Public notices belong in community newspapers
The purpose of public notices is simple: to notify and inform local residents about important local issues, especially involving their governmental bodies. That’s why public notices are required by law to be published in official newspapers in Minnesota.
But a proposed bill, Resolution S.F. 1152, would relax the requirement for publication in legal newspapers and allow local governments to post public notices only on their websites. This legislation would significantly reduce the amount of information that would be easily available to residents.
The bill is scheduled to be heard by a Senate committee on Wednesday, Feb. 26, in St. Paul. Counties across the state were asked to vote in support of the bill. Most counties, like Crow Wing, did give their support after some commissioners talked about the bill. But six counties, like Douglas (Alexandria) and St. Louis (Duluth), voted against the legislation after lengthy discussion.
Cass County Auditor-Treasurer Sharon Anderson said that county currently does not have the saturation of Internet connections that some other counties do. Therefore, Cass commissioners like retaining the option to publish legal notices in print and/or on the county website. Even if website publishing did become an option, Cass would continue publishing at least some of its notices in print for now.
The Echo Press, an Alexandria newspaper, recently commended the Douglas County Board for its rejection of the public notice resolution, and in an editorial wrote, “Having a printed permanent record of public notices, maintained by a source independent of government interference, is crucial to ensuring that information is not changed after the fact.”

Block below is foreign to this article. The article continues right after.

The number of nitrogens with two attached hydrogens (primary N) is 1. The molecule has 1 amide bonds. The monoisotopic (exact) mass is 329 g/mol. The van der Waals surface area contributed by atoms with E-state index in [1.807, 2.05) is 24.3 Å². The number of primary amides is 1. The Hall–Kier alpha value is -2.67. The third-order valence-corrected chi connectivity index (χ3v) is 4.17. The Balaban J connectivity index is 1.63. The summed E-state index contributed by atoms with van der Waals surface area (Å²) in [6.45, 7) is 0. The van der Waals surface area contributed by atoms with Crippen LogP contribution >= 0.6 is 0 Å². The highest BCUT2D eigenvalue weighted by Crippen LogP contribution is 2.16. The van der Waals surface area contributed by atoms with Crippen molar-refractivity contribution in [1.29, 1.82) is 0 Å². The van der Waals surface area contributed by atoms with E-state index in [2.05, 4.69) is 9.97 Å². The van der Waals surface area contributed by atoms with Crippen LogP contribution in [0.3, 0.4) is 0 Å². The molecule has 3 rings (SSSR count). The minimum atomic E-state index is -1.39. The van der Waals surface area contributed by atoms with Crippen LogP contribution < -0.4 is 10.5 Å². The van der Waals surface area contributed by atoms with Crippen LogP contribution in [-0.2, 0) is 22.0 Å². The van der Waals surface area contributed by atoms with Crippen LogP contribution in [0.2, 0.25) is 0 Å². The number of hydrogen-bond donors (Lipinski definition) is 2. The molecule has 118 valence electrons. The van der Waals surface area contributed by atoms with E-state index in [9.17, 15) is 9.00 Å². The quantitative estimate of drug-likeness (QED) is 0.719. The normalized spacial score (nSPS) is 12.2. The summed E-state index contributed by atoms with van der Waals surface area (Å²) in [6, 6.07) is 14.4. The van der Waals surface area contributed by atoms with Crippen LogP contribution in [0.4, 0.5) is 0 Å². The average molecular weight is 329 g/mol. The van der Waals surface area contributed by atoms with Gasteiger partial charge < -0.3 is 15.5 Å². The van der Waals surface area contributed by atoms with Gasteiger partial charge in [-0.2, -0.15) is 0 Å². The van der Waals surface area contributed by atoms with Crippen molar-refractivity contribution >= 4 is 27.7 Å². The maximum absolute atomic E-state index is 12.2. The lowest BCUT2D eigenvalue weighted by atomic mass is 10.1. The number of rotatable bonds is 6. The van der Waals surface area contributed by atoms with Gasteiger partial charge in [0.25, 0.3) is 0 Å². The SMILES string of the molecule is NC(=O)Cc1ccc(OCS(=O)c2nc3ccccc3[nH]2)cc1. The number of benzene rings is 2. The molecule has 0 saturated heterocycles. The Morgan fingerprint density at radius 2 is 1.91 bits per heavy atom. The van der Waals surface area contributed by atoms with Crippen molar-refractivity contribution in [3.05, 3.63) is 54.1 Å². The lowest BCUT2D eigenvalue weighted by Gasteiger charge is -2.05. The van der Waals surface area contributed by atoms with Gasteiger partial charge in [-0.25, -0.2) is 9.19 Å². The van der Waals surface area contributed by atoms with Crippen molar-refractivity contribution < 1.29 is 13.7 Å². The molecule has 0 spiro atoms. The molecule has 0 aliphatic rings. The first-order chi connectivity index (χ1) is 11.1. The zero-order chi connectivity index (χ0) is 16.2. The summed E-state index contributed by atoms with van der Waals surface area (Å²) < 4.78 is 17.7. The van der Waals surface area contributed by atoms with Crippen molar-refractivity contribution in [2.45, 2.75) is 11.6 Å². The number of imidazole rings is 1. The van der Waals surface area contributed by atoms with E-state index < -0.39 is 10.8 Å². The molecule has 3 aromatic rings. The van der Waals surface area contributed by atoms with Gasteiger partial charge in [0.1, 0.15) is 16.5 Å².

Over the past decade or more, an enormous amount of evidence has been acquired about how people use the web and what they use it for. This evidence shows that across the state, most people rely mainly on the local newspaper and its website for information about their community and, in particular, for information about their government.
The more than 350 legal newspapers in Minnesota have larger audiences than ever, between print readers and online visitors. The notices they disseminate are not only readily available, but become a permanent, independently maintained record that is also preserved by the Minnesota Historical Society.
Surveys have continually demonstrated that many newspaper readers regularly review published legal notices. And many older residents count on print information since they don’t have computers in their homes. The evidence also shows that public notices that are placed only on government websites are seen by dramatically fewer people than those distributed using newspapers.
Public notices should continue to appear where people expect to find important information on their communities — in newspapers. The combination newspapers offer of print and online coverage makes newspapers the indisputable leader in reaching local audiences with vital information.
In November and December of 2013, a Scarborough polling company surveyed 1,005 Minnesotans about newspaper reading habits. Survey respondents were also asked, “Do you believe keeping citizens informed by publishing public notices in the newspaper is an important requirement?”
Minnesotans delivered an overwhelming verdict – 78 percent said “Yes” and only 15 percent said “No.”
We hope the legislation will not receive support at next week’s Senate committee hearing as newspapers continue as the best option for promoting both transparency in government and communities that are informed about their governmental institutions.